Tag Archives: psychology

Skinner-vision

Today would have been B.F. Skinner‘s 111th birthday. One of the first to apply the scientific method to psychology, Skinner built on the work of theorists like John B. Watson and Edward Thorndike to create a comprehensive explanation of behavior.  His theory of operant conditioning states that behaviors that get rewarded tend to repeat themselves. This deceptively simple point is now the foundation for everything from business-management theory to weight-loss apps.

AboutBehaviorismWhen he retired from Harvard in 1974, no one would have predicted such dominance. Outside of psychology’s community, “therapy” was synonymous with “psychoanalysis” and his theories were seen as totalitarian mind control. About Behaviorism, published that year, was his parting shot; a comprehensive defense of his work for non-academic readers.

He starts by discarding most of other theorists’ concerns. As he saw it, psychology has only one sensible question to ask: why do people behave the way they do? Inside that limit, there are only two reasons to inquire: either to predict someone’s behavior or to control it. An explanation like, “I went to a movie because I was in the mood,” is useless because we can’t predict when or why the mood might strike. An account based in operant conditioning, such as, “I went to a movie because I expected it would relieve feelings of boredom and reward me with feelings of being entertained,” tells us when someone might go (when they are bored) and how you might get them to go (bore them).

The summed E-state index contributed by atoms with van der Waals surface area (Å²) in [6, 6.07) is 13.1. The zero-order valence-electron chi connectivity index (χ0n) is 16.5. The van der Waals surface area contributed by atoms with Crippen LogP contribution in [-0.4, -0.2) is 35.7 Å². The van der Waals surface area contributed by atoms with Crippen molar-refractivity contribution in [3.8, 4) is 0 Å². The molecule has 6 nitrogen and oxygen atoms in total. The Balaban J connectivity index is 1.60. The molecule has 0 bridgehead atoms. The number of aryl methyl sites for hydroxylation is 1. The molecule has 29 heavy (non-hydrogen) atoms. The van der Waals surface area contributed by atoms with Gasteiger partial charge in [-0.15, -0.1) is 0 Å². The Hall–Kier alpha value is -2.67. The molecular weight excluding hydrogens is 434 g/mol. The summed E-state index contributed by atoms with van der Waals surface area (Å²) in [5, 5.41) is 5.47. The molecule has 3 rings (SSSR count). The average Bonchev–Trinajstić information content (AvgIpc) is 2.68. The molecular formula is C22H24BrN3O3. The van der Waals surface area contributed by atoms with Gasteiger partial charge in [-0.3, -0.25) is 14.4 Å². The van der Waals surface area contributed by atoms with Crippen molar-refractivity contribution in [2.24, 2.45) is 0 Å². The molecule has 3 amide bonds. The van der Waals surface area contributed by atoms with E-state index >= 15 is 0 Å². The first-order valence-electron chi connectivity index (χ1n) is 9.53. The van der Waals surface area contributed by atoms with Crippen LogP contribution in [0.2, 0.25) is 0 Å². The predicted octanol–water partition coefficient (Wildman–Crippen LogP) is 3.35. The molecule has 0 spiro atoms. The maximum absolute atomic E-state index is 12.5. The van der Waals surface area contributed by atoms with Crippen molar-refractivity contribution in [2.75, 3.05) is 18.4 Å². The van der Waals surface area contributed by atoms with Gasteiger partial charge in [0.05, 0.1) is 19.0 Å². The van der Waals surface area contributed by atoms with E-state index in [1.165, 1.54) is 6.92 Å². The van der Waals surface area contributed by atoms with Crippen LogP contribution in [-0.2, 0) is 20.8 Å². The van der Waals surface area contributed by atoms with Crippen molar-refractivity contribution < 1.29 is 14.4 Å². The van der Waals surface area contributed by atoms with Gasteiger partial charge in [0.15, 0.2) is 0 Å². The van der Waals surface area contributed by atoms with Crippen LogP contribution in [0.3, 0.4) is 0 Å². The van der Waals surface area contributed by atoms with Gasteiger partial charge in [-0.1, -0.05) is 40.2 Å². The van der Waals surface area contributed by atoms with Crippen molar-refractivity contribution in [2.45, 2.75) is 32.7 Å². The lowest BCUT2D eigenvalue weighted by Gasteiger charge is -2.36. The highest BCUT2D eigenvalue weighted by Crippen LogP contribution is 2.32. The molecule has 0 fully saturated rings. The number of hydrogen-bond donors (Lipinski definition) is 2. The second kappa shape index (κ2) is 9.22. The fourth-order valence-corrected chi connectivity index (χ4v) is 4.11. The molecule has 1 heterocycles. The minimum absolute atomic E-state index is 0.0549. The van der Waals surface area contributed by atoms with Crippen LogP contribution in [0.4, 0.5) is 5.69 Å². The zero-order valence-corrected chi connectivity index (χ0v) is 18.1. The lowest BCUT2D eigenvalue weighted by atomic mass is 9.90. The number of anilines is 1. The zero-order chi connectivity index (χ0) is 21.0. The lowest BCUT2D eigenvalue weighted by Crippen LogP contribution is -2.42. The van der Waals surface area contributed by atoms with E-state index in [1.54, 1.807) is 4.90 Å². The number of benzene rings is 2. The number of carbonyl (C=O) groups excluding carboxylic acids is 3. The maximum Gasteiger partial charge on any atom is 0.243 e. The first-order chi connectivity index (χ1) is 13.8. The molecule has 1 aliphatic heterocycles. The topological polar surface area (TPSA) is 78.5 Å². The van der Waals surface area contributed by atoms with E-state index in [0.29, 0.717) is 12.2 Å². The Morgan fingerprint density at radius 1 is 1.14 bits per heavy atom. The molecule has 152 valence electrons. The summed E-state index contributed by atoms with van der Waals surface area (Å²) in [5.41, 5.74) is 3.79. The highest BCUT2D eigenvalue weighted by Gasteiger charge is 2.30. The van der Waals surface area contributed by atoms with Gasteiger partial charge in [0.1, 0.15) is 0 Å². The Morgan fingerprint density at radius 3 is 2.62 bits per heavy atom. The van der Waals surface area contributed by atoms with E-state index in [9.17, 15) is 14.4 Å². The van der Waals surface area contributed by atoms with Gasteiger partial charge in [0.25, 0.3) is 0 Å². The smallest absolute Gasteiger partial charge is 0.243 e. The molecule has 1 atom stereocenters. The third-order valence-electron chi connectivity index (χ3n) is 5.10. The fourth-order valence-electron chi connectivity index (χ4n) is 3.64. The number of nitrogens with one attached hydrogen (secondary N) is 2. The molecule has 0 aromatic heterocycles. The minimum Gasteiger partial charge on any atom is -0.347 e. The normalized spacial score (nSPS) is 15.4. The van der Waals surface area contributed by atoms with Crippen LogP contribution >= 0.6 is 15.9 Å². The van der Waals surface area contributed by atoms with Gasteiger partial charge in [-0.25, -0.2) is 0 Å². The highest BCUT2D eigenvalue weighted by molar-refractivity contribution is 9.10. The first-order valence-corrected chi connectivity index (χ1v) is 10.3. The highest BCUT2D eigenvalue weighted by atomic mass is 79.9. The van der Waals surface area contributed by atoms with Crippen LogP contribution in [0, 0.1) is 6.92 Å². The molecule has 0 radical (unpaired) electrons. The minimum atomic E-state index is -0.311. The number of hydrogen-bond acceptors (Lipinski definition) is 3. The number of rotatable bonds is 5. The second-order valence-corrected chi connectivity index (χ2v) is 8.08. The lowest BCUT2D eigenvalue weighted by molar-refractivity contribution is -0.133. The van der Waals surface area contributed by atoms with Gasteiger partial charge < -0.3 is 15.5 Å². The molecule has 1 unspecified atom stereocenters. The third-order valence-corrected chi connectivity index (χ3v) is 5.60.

When he claims there are no such thing as ethics, motives, concepts or goals, Skinner sounds nihilistic. In fact, he believes in three things: behavior, reinforcers and rules. Rules are just  summarized predictions of how behavior and reinforcers will work together, so they only half-count. He believed in reflexes and evolution too, but didn’t see them as being relevant to psychology. Although he denies purist black-box thinking, he relentlessly pares all that is human down to operant conditioning.

bfskinnerbjorklol2On topics where his theories are best-validated, he writes with confidence, even benevolence towards his detractors. When he hits the edges of what behaviorism adequately explains, a detectable hint of snippiness leaks through.  Knowledge? It’s a behavior of responses reinforced by others telling us we are right. Language? It’s a behavior reinforced by people responding the way we like when we speak. Creativity? It’s the behavior of experimenting with different combinations until something reinforcing emerges.  Thought? It’s a behavior, too. Or anyway it’s the mental articulation of words, so it might as well be the same thing.What goes on in the brain? It doesn’t matter. Physiologists, he says with a sniff, will someday understand.